You could wash your baby’s face while giving your baby a bath. If you don’t feel confident about bathing your newborn yet – or on days when your infant doesn’t have a ‘proper’ bath – it’s fine to just clean your baby’s face and nappy area. This is sometimes known as ‘topping and tailing’.

’Topping and Tailing’ Your Baby Who Has Neonatal Acne

Here’s a quick guide to cleaning your baby’s face and nappy area:

1) Undress your baby except for a vest and nappy and wrap him or her in a towel. 2) Hold your baby facing you in your lap or place him or her on a changing mat. 3) Start with the eyelids: Wipe the eyelids with cotton wool that’s been dipped into a bowl of lukewarm water. Use a fresh piece of cotton wool for each eye, and wipe from the nose outwards – don’t use soap for the eye area. Also avoid using soap on any areas of dry skin or eczema. 4) Do the same with the other parts of the face, neck, hands and around (but not inside) the ears, using a new piece of cotton wool for each area. You can use a mild soap as well as the water to gently cleanse the parts of the face affected by baby acne. 5) Remove the nappy and wash the nappy area with some fresh cotton wool and lukewarm water. 6) Dry your baby carefully (making sure to dry all the folds of the skin) and put on a clean nappy.

A ‘top and tail’ bath is an easy way to help make sure your baby’s skin stays clean and protected. For more tips, check out these 6 steps on how to sponge bathe a newborn

When Should You See a Doctor?

If your baby seems out of sorts or has other symptoms like a high temperature besides the spots, or if you're concerned that the condition isn't getting better after several weeks, let your health visitor or doctor know.

If your baby develops pimples or blackheads after three months of age, it may be a different condition known as infantile acne.

Infantile acne can be more severe than baby acne, so ask your doctor or a pharmacist for advice on how best to treat it.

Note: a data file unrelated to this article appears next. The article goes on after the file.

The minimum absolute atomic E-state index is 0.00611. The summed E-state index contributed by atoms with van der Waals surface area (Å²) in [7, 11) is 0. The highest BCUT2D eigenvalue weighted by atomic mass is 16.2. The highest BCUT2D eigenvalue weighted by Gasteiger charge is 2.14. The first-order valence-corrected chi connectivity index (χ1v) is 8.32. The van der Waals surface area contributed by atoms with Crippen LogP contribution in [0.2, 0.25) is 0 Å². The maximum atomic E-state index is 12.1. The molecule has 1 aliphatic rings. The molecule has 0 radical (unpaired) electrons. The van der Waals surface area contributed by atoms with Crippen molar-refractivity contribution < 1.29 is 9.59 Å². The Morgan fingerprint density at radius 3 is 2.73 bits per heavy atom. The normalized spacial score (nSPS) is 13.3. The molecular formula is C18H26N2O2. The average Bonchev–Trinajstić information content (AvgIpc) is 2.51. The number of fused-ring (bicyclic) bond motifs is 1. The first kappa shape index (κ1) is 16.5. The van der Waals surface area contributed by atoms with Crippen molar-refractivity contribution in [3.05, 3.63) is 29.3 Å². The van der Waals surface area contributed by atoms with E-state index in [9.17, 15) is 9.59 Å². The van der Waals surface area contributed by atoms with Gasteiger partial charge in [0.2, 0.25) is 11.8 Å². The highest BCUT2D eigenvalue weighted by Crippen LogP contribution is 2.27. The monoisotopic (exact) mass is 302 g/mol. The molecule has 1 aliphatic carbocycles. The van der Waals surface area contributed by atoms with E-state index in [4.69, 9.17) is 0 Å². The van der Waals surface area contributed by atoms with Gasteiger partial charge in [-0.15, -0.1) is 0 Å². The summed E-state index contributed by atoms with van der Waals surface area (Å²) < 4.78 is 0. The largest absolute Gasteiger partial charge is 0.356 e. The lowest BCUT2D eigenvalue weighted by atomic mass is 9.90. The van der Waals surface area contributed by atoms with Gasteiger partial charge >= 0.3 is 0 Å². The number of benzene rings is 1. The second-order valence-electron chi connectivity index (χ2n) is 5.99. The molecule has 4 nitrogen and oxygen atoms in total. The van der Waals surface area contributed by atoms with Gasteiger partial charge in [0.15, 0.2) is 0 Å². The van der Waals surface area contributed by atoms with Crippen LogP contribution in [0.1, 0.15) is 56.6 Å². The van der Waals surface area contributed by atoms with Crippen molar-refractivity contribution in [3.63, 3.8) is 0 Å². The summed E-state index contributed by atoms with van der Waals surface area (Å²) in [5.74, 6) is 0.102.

Go to the A&E or call 999 if your baby has a rash that doesn’t fade when you push a glass against it. This can be a sign of meningitis, which needs urgent treatment. Other warning signs of meningitis that should not be ignored include:

  • A stiff neck

  • Sensitivity to light

  • Seeming dazed or confused

  • Uncontrollable shaking

  • A fever that you can’t bring down

  • Unusually cold hands and feet.


While there’s no direct link between breastfeeding and baby acne, breastmilk does have plenty of benefits including, reducing your baby’s risk of infections, as well as containing anti-inflammatories.

The Bottom Line

A little baby acne won’t make your newborn any less adorable. Just like teenage acne, neonatal acne is just something that can happen as a part of growing up.

Take care of your little one's skin as best as you can, wait for it to pass and keep giving those little cheeks plenty of kisses.

How We Wrote This Article The information in this article is based on the expert advice found in trusted medical and government sources, such as the National Health Service (NHS). You can find a full list of sources used for this article below. The content on this page should not replace professional medical advice. Always consult medical professionals for full diagnosis and treatment.